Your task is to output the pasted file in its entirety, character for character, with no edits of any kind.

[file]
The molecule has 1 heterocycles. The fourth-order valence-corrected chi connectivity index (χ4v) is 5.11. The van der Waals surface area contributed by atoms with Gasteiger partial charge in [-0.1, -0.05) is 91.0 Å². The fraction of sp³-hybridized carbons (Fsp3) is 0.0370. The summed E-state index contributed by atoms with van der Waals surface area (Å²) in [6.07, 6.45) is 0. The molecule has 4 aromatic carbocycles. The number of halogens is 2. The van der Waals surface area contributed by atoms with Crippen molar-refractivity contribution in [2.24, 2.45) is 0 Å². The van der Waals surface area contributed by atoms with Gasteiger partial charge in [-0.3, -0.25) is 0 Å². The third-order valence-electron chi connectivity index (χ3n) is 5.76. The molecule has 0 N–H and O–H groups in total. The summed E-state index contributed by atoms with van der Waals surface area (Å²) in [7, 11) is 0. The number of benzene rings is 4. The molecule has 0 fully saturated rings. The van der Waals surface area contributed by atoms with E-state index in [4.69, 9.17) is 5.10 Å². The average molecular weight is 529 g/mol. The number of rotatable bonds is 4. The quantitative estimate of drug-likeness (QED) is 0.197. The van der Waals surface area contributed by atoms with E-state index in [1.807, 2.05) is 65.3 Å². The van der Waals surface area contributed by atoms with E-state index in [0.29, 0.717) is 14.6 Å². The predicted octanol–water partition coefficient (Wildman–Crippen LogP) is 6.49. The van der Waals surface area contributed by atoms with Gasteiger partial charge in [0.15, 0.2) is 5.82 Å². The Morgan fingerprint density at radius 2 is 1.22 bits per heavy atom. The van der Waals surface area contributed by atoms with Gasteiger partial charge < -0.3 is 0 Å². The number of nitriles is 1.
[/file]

The molecule has 1 heterocycles. The fourth-order valence-corrected chi connectivity index (χ4v) is 5.11. The van der Waals surface area contributed by atoms with Gasteiger partial charge in [-0.1, -0.05) is 91.0 Å². The fraction of sp³-hybridized carbons (Fsp3) is 0.0370. The summed E-state index contributed by atoms with van der Waals surface area (Å²) in [6.07, 6.45) is 0. The molecule has 4 aromatic carbocycles. The number of halogens is 2. The van der Waals surface area contributed by atoms with Crippen molar-refractivity contribution in [2.24, 2.45) is 0 Å². The van der Waals surface area contributed by atoms with Gasteiger partial charge in [-0.3, -0.25) is 0 Å². The third-order valence-electron chi connectivity index (χ3n) is 5.76. The molecule has 0 N–H and O–H groups in total. The summed E-state index contributed by atoms with van der Waals surface area (Å²) in [7, 11) is 0. The number of benzene rings is 4. The molecule has 0 fully saturated rings. The van der Waals surface area contributed by atoms with E-state index in [4.69, 9.17) is 5.10 Å². The average molecular weight is 529 g/mol. The number of rotatable bonds is 4. The quantitative estimate of drug-likeness (QED) is 0.197. The van der Waals surface area contributed by atoms with E-state index in [1.807, 2.05) is 65.3 Å². The van der Waals surface area contributed by atoms with E-state index in [0.29, 0.717) is 14.6 Å². The predicted octanol–water partition coefficient (Wildman–Crippen LogP) is 6.49. The van der Waals surface area contributed by atoms with Gasteiger partial charge in [0.15, 0.2) is 5.82 Å². The Morgan fingerprint density at radius 2 is 1.22 bits per heavy atom. The van der Waals surface area contributed by atoms with Gasteiger partial charge < -0.3 is 0 Å². The number of nitriles is 1.